As I grew up I heard that some of our larger, more modern churches were doing away with the cross. It was too negative, too gory, to passe. SHAME! I thought. How could they be ashamed of the cross? Or was it pride? They no longer wanted to dwell on their past, nor remember what awaits them, should they stumble or give in to temptation?

To forsake the cross, seemed to me equivalent to forsaking the messy parts of our faith. God does not need me to clean up his religion. I will never apologize for the cross, nor make excuses for what God does.

This is not about idolatry, or not recognizing the resurrection. Nor is it about denying the Garden. Frankly, my concern is more towards those evangelical churches (some, even in my own denomination) that have left the cross, more for marketing reasons than because of sound teaching.

LDS have never embraced the cross as a church symbol. I have no criticism towards you, or your personal sensibilities. However, I hope by sharing this, you will at least understand why many of us evangelicals are passionate about this.

Prison Chaplain;

Thanks much for your beautiful explanation as to why and what the cross means to you. I have more of an understanding and compassion for those who wear the cross and hang it in their churches. Thanks again.

I've struggled with the wearing of it. As has been posted on this thread, sometimes it seems that people wear it for a fashion statement as much as they do truly worshipping the Saviour. So, to me that's taking something holy and blaspheming it, to a degree.

Regardless, my mother did teach me that the reason why we LDS don't have crosses is because we want to focus on the life of Christ more than his death. But, I really appreciate your perspective that the cross acts as a reminder of what Christ suffered for our sins and carnal nature. I really like that.

As I've grown older, I tend to feel that, while it is very important to remember how the Saviour has paid for my sins, I agree more with the LDS perspective of not using the cross to symbolise what Christ did for us. I'll try to explain why.....

I used to pray to come to a better understanding of Christ and what He did for me, even if I had to suffer as He did to be able to understand it. I feel God has shown me that Christ's suffering, being infinite and eternal (encompassing all of our sins for eternity) is a suffering that I, in my finite state, cannot comprehend. Also, that His suffering is very sacred and Holy, to be treated with the utmost reverence and respect. As has often been counselled in the LDS religion, there are certain things we don't easily talk about. I have heard talks where they advise not to share one's patriarchal blessing, for example. Or, not to share the very personalised promptings of the Spirit given to one, unless told to do so by same Spirit, to others. Then there is the temple. We are counselled not to share what happens there, not because what we do is wrong or bad. But, because what we do do is along the same lines of being very sacred, Holy and to be treated with the utmost sobreness and respect. So, I would liken this to the Jews of the Old Testament. If I have learned correctly, they wouldn't even say God's name, out of respect and reverencing for the sacredness of it. That's what it is for me.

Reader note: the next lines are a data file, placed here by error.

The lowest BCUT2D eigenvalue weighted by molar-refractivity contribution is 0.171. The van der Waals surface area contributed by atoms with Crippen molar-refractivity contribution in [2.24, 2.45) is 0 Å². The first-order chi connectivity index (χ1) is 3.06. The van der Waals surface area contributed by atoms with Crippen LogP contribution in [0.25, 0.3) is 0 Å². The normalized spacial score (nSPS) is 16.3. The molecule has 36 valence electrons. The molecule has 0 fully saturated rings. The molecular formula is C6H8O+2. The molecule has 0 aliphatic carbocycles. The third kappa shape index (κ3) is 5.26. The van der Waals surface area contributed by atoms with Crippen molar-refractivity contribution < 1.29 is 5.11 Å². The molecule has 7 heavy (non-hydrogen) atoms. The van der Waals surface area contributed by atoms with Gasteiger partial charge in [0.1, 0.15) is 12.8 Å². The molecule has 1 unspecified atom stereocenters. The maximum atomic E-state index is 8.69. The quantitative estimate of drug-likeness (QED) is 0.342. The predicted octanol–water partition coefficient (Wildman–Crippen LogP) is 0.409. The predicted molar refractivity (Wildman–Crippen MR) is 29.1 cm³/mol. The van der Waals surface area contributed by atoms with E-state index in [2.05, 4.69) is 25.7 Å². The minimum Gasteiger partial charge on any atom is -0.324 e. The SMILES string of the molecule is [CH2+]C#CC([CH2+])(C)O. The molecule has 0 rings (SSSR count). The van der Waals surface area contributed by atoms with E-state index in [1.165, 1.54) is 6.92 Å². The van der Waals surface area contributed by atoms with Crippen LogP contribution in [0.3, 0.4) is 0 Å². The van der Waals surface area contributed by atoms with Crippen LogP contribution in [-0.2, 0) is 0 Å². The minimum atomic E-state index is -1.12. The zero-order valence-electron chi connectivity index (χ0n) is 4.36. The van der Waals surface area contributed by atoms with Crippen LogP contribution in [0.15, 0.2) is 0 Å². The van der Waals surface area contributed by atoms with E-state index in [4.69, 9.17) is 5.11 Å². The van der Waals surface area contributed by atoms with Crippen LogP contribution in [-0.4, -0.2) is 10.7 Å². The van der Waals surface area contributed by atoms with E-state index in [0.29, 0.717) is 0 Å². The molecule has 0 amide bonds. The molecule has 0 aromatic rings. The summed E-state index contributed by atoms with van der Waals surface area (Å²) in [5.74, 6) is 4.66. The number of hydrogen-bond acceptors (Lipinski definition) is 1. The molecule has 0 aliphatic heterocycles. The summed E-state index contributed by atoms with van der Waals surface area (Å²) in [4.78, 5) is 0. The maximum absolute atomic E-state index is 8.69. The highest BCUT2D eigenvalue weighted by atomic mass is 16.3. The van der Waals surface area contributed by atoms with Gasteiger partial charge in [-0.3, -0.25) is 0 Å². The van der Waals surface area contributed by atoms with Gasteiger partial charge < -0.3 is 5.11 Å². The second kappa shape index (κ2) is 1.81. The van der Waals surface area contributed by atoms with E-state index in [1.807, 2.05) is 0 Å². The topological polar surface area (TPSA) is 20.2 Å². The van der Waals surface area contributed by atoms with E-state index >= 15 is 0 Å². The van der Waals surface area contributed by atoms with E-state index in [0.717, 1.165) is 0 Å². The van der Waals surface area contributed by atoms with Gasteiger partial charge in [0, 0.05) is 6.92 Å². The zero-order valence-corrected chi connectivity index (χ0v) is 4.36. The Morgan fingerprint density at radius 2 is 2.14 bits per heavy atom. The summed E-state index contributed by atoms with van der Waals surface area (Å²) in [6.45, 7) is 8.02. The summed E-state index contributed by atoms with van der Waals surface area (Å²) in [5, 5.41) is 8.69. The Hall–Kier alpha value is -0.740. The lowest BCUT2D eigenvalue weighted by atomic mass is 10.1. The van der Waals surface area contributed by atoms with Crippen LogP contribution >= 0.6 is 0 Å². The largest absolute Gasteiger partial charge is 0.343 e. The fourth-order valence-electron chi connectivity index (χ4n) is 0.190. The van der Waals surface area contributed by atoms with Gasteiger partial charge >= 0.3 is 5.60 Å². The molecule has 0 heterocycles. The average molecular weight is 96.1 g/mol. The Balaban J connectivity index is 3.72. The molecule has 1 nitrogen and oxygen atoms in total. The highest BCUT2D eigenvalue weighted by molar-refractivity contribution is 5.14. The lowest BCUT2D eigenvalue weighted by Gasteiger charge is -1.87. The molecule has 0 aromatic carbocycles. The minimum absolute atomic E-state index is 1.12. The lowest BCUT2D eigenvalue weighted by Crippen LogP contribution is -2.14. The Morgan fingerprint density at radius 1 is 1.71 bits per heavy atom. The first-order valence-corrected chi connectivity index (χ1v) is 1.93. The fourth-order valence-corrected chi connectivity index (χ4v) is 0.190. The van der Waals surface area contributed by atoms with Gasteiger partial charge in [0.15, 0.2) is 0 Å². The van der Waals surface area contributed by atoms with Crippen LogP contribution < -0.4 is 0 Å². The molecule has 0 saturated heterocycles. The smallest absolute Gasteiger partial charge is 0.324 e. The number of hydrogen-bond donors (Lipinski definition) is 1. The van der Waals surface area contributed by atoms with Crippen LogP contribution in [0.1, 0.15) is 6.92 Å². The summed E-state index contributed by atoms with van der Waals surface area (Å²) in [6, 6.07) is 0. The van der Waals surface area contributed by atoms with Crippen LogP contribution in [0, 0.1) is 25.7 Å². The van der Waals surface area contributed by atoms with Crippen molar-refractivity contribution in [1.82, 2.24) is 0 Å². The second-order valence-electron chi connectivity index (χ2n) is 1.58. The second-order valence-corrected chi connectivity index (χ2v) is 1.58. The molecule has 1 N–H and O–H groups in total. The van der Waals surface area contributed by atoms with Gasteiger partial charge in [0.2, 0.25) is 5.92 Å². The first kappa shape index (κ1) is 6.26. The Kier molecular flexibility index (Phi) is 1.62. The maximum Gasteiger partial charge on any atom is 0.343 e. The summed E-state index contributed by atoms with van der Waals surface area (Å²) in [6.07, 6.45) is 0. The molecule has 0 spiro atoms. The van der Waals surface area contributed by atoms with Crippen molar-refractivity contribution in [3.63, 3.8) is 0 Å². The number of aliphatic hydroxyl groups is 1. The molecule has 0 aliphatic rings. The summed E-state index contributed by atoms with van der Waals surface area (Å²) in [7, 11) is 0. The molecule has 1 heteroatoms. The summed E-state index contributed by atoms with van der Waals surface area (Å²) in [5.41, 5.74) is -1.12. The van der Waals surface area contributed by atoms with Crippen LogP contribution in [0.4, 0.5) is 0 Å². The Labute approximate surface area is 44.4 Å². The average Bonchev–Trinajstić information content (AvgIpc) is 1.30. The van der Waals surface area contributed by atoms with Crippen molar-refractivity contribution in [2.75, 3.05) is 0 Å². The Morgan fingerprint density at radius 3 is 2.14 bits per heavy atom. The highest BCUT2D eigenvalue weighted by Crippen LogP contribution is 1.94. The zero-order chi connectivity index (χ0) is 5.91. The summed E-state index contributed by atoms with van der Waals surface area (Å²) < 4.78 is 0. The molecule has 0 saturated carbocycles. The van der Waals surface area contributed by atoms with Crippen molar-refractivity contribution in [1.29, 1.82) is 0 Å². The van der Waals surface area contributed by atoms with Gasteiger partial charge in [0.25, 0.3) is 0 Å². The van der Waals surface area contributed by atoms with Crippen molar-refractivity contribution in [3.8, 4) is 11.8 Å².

I grow very uncomfortable with others, even those in my own religion, who go into great detail as to how Christ suffered. This because I know there is no way we can understand His suffering for us. So, basically we're writing fiction when we try and delve into it. That's not to mean we forget it. What it means to me is to take the stance of humility by acknowledging it the best I can, knowing that, in a childlike way, it is too much for me to comprehend and handle right now.

Just my .02 cents worth.

Dove

Edited by Dove

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I've never met a Christian who believes that Jesus' death was the be all and end all of his mission. Every Christian church I have been in teaches that Jesus took upon Himself the sins of the world, and then was resurrected after his death. :cool:

I was Lutheran, Presbyterian, Methodist and Baptist before converting to the Mormon faith fifty years ago. Most of the Protestants I knew were rather secular by Mormon standards. They all believed, but they didn't believe the same thing. And they did not even know what their Church officially teaches for doctrine. For instance, I believed that Jesus was resurrected in the flesh, but I thought other men were resurrected in some "spiritual" way. It was not until I because a Latter-day Saint that I realized that the resurrection of the body was for all men.

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Unfortunately, there has been some anti-Catholic sentiment among the LDS over the years. Thankfully, I think that has eased up more recently, and I hope you feel welcome here. ;)

I'm sure there has been just as much anti- LDS sentiment among the Catholics over the years. Has that eased up more recently too?

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I'm sure there has been just as much anti- LDS sentiment among the Catholics over the years. Has that eased up more recently too?

In my opinion there is far less anti-Catholic sentiment in the LDS Church than there was fifty years ago when I became a Latter-day Saint. But I grew up with a Baptist background and found they were far more anti-Catholic than the Mormons ever were. I do not know if that is still true of Baptists today because I do not attend Church with them. I know that over the years my own affection for Catholics has grown because they have done a much better job than other faiths at holding the line on matters of abortion, birth control, gay sex, and other immorality. I am distressed to see how our culture is moving in the direction of "God love all of us so anything goes." I hate it when the church caves in on basic principles because it seems to me that we will all become a bunch of devils if we forget what is right and wrong.